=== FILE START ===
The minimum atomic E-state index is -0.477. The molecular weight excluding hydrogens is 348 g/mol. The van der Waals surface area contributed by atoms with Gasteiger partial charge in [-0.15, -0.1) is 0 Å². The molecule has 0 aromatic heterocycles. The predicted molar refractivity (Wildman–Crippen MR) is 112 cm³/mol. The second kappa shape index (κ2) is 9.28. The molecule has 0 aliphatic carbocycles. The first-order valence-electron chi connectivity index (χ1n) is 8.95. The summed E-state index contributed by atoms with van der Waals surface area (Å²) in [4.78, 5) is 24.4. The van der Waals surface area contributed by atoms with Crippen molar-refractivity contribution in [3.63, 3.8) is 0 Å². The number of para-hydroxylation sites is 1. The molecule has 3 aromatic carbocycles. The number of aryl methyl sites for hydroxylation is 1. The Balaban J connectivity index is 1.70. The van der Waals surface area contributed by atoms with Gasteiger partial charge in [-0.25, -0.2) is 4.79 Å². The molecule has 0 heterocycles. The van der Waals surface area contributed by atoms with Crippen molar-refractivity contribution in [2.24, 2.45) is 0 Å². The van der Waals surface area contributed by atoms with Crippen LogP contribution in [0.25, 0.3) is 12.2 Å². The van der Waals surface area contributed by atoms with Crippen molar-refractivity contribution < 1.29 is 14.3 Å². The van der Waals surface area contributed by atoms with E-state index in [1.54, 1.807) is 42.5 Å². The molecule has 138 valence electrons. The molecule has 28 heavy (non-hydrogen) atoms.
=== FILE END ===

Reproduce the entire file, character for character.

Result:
The minimum atomic E-state index is -0.477. The molecular weight excluding hydrogens is 348 g/mol. The van der Waals surface area contributed by atoms with Gasteiger partial charge in [-0.15, -0.1) is 0 Å². The molecule has 0 aromatic heterocycles. The predicted molar refractivity (Wildman–Crippen MR) is 112 cm³/mol. The second kappa shape index (κ2) is 9.28. The molecule has 0 aliphatic carbocycles. The first-order valence-electron chi connectivity index (χ1n) is 8.95. The summed E-state index contributed by atoms with van der Waals surface area (Å²) in [4.78, 5) is 24.4. The van der Waals surface area contributed by atoms with Crippen molar-refractivity contribution in [3.63, 3.8) is 0 Å². The number of para-hydroxylation sites is 1. The molecule has 3 aromatic carbocycles. The number of aryl methyl sites for hydroxylation is 1. The Balaban J connectivity index is 1.70. The van der Waals surface area contributed by atoms with Gasteiger partial charge in [-0.25, -0.2) is 4.79 Å². The molecule has 0 heterocycles. The van der Waals surface area contributed by atoms with Crippen molar-refractivity contribution in [2.24, 2.45) is 0 Å². The van der Waals surface area contributed by atoms with Crippen LogP contribution in [0.25, 0.3) is 12.2 Å². The van der Waals surface area contributed by atoms with Crippen molar-refractivity contribution < 1.29 is 14.3 Å². The van der Waals surface area contributed by atoms with E-state index in [1.54, 1.807) is 42.5 Å². The molecule has 138 valence electrons. The molecule has 28 heavy (non-hydrogen) atoms.